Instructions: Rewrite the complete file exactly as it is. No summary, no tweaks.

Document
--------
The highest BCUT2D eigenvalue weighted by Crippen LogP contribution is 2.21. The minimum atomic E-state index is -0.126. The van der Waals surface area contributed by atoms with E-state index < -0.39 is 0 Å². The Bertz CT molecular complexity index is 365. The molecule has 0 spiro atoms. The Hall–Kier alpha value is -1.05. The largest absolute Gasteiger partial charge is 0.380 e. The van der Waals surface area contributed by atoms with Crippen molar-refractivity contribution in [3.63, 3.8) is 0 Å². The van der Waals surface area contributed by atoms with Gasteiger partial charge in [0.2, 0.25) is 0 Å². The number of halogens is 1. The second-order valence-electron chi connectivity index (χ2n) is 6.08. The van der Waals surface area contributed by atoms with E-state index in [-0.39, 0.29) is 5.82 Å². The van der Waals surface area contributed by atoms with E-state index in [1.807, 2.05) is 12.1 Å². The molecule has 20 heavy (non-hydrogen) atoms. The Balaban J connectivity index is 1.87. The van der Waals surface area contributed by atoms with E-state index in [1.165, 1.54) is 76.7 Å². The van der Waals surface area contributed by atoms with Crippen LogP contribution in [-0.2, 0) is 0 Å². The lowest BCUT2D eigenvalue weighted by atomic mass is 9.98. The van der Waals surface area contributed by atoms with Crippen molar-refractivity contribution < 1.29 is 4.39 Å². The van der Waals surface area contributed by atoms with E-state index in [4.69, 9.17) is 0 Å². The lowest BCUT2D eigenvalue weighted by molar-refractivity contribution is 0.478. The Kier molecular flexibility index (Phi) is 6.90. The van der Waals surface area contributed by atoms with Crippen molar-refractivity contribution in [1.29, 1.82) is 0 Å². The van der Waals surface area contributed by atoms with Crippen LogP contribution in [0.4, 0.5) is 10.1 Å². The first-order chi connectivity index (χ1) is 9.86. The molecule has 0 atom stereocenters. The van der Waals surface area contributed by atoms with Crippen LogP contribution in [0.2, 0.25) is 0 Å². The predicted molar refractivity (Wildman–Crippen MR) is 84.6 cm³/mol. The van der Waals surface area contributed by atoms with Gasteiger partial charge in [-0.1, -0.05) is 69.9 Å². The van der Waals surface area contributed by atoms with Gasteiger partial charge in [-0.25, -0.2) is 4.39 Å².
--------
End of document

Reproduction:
The highest BCUT2D eigenvalue weighted by Crippen LogP contribution is 2.21. The minimum atomic E-state index is -0.126. The van der Waals surface area contributed by atoms with E-state index < -0.39 is 0 Å². The Bertz CT molecular complexity index is 365. The molecule has 0 spiro atoms. The Hall–Kier alpha value is -1.05. The largest absolute Gasteiger partial charge is 0.380 e. The van der Waals surface area contributed by atoms with Crippen molar-refractivity contribution in [3.63, 3.8) is 0 Å². The van der Waals surface area contributed by atoms with Gasteiger partial charge in [0.2, 0.25) is 0 Å². The number of halogens is 1. The second-order valence-electron chi connectivity index (χ2n) is 6.08. The van der Waals surface area contributed by atoms with E-state index in [-0.39, 0.29) is 5.82 Å². The van der Waals surface area contributed by atoms with E-state index in [1.807, 2.05) is 12.1 Å². The molecule has 20 heavy (non-hydrogen) atoms. The Balaban J connectivity index is 1.87. The van der Waals surface area contributed by atoms with E-state index in [1.165, 1.54) is 76.7 Å². The van der Waals surface area contributed by atoms with Crippen LogP contribution in [-0.2, 0) is 0 Å². The lowest BCUT2D eigenvalue weighted by atomic mass is 9.98. The van der Waals surface area contributed by atoms with Crippen molar-refractivity contribution < 1.29 is 4.39 Å². The van der Waals surface area contributed by atoms with E-state index in [4.69, 9.17) is 0 Å². The lowest BCUT2D eigenvalue weighted by molar-refractivity contribution is 0.478. The Kier molecular flexibility index (Phi) is 6.90. The van der Waals surface area contributed by atoms with Crippen molar-refractivity contribution in [1.29, 1.82) is 0 Å². The van der Waals surface area contributed by atoms with Crippen LogP contribution in [0.4, 0.5) is 10.1 Å². The first-order chi connectivity index (χ1) is 9.86. The molecule has 0 atom stereocenters. The van der Waals surface area contributed by atoms with Crippen LogP contribution in [0.2, 0.25) is 0 Å². The predicted molar refractivity (Wildman–Crippen MR) is 84.6 cm³/mol. The van der Waals surface area contributed by atoms with Gasteiger partial charge in [-0.1, -0.05) is 69.9 Å². The van der Waals surface area contributed by atoms with Gasteiger partial charge in [-0.25, -0.2) is 4.39 Å².